Thursday, February 26, 2015

US pressures Cuba to turn over fugitives

US pressures Cuba to turn over fugitives
By William E. Gibson
Washington Bureau

- Cuba claims the United States is harboring violent criminals and
terrorists and refuses to return them to Cuba
Cuba has indicated it would be willing to send common-criminal fugitives
back to the United States.
- U.S. officials will continue this week to pressure Cuba to turn over
fugitives wanted for Medicare fraud and other crimes in the United States.

Closer cooperation between the two old adversaries could disrupt a
criminal pipeline that has funneled ill-gotten gains from Florida to
Cuba, an organized crime network disclosed last month by the Sun
Sentinel after a year-long investigation.

Some members of Congress are demanding the return of fugitives, hoping
to halt Cuban crime rings and discourage scams.

"I would hope that if those who wish to violate American law understand
that they can't hide from prosecution in Cuba, it would help to deter
people from ripping off American taxpayers," said U.S. Rep. Ted Deutch,
a Democrat who represents parts of Palm Beach and Broward counties.

The issue will be raised Thursday when Cuba's alleged links to terrorist
groups are discussed at a House subcommittee hearing.

Chairman Jeff Duncan, R-S.C., said Cuban spying and connections to
terrorists jeopardize U.S. security and facilitate "a criminal pipeline
spanning Cuba to Florida."

U.S. officials will get another opportunity to press for the return of
fugitives during diplomatic talks with Cuban leaders set for Friday in
Washington. This second round will focus on establishing embassies while
setting a timetable for separate talks on law-enforcement cooperation.

The hearing and diplomatic talks both stem from a startling change in
U.S. policy to end the isolation of Cuba, encourage communications and
re-establish normal diplomatic relations.

The change, announced in December, revived hopes of retrieving criminals
who fled to Cuba to evade justice, including crooks who bilked Medicare,
robbed insurers and preyed on other victims to the tune of more than $2
billion over two decades. Some live openly in Cuba, defying attempts to
apprehend them, the Sun Sentinel found.

Friday's talks will focus on establishing normal diplomatic relations,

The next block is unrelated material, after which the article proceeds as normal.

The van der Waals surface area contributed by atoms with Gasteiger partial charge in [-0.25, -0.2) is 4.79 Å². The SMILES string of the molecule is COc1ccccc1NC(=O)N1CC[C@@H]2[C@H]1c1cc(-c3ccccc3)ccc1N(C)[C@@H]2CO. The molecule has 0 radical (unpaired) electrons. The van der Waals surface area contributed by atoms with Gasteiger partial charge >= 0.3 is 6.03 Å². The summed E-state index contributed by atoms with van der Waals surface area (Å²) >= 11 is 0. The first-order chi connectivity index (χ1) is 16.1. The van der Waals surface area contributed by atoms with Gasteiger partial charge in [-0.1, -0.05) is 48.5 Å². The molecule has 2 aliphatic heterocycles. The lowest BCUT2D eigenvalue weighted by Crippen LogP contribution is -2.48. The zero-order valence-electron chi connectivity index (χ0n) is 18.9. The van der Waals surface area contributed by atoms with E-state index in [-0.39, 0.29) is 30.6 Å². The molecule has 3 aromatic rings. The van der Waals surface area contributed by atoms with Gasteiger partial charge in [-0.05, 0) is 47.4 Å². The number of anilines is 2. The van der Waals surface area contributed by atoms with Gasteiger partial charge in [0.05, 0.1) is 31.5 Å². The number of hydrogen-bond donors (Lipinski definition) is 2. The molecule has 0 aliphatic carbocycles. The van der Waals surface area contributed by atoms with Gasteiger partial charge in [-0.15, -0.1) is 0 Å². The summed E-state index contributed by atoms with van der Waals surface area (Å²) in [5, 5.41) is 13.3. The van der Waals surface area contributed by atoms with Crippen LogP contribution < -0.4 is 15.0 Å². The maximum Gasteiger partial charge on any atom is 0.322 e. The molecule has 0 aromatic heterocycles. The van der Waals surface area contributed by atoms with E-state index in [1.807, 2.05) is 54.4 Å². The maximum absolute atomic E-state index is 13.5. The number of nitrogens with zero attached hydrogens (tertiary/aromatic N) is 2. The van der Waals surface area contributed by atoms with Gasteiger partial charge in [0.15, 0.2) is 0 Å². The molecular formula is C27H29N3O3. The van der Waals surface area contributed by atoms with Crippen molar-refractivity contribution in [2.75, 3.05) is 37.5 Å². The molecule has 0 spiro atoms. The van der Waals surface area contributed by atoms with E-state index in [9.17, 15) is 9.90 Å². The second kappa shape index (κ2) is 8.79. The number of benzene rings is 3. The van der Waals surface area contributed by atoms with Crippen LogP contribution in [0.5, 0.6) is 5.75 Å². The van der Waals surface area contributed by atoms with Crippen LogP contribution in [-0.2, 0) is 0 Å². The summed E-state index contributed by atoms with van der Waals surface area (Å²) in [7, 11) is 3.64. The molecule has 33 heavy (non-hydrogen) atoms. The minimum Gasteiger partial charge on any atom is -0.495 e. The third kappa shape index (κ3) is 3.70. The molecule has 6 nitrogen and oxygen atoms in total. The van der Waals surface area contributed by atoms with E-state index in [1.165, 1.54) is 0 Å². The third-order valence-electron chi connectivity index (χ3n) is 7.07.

which could pave the way for agreements on the extradition of criminals
holed up in Cuba and Cuba's acceptance of criminals in the United States
who were ordered to be deported.

Cuban leaders are demanding that the State Department remove Cuba from
its list of "state sponsors of terrorism." Cuba has been on the list
partly because it harbors fugitives wanted for terror-related acts. But
critics say the listing is an outmoded relic from a time when Cuba
backed leftist revolutions in other countries.

In the first round of talks last month in Havana, Cuba refused to return
fugitives who committed crimes of a political nature, notably Joanne
Chesimard, a former member of the Black Liberation Army convicted of
shooting a New Jersey patrolman in 1973.

"We've explained to the U.S. government in the past that there are some
people living in Cuba to whom Cuba has legitimately granted political
asylum," Josefina Vidal, Cuba's lead negotiator, told the Associated
Press. She and other Cubans accuse the United States of harboring criminals.

"We've reminded the U.S. government that in its country they've given
shelter to dozens and dozens of Cuban citizens — some of them accused of
horrible crimes, some accused of terrorism, murder and kidnapping,"
Vidal said. "And in every case, the U.S. government has decided to
welcome them."

But Cuban negotiators have indicated a willingness to turn over
fugitives wanted for non-political crimes — the kind who have bilked
Medicare and run scams in Florida.

"In general, they seem prepared and willing to fight common crime," said
Eric Olson of the Woodrow Wilson International Center for Scholars, who
met with U.S. and Cuban officials in Havana.

Some analysts say the Obama administration needs to show benefits from
the negotiations to blunt criticism from Republicans in Congress that
the United States is legitimizing the Castro regime without getting
anything in return.

Results could include an agreement to extradite criminals and to
cooperate on environmental preservation, including safeguards against an
accidental oil spill in Cuban waters.

"Florida benefits immensely from that," said Robert Muse, a Washington
attorney who specializes in Cuban legal matters. "That would start to
show some results from this thing."

U.S. officials say they are pursuing an agreement on both fronts.

"We'll have a separate conversation [with Cuban negotiators] on law
enforcement and fugitives basically as soon as we can set these up,"
Roberta Jacobson, the lead U.S. negotiator, testified at a congressional

An extradition agreement would help put a dent in Medicare fraud in
Florida and elsewhere, anti-fraud experts say.

"That would certainly be a positive thing," said Louis Saccoccio, CEO of
the National Health Care Anti-Fraud Association. "Folks who do commit
these types of crimes and go overseas would be subject to return to this
country. That would be helpful. The big challenge is to get the foreign
country to cooperate in that effort.", 202-824-8256

Source: U.S. pressures Cuba to give up criminal fugitives - Sun Sentinel

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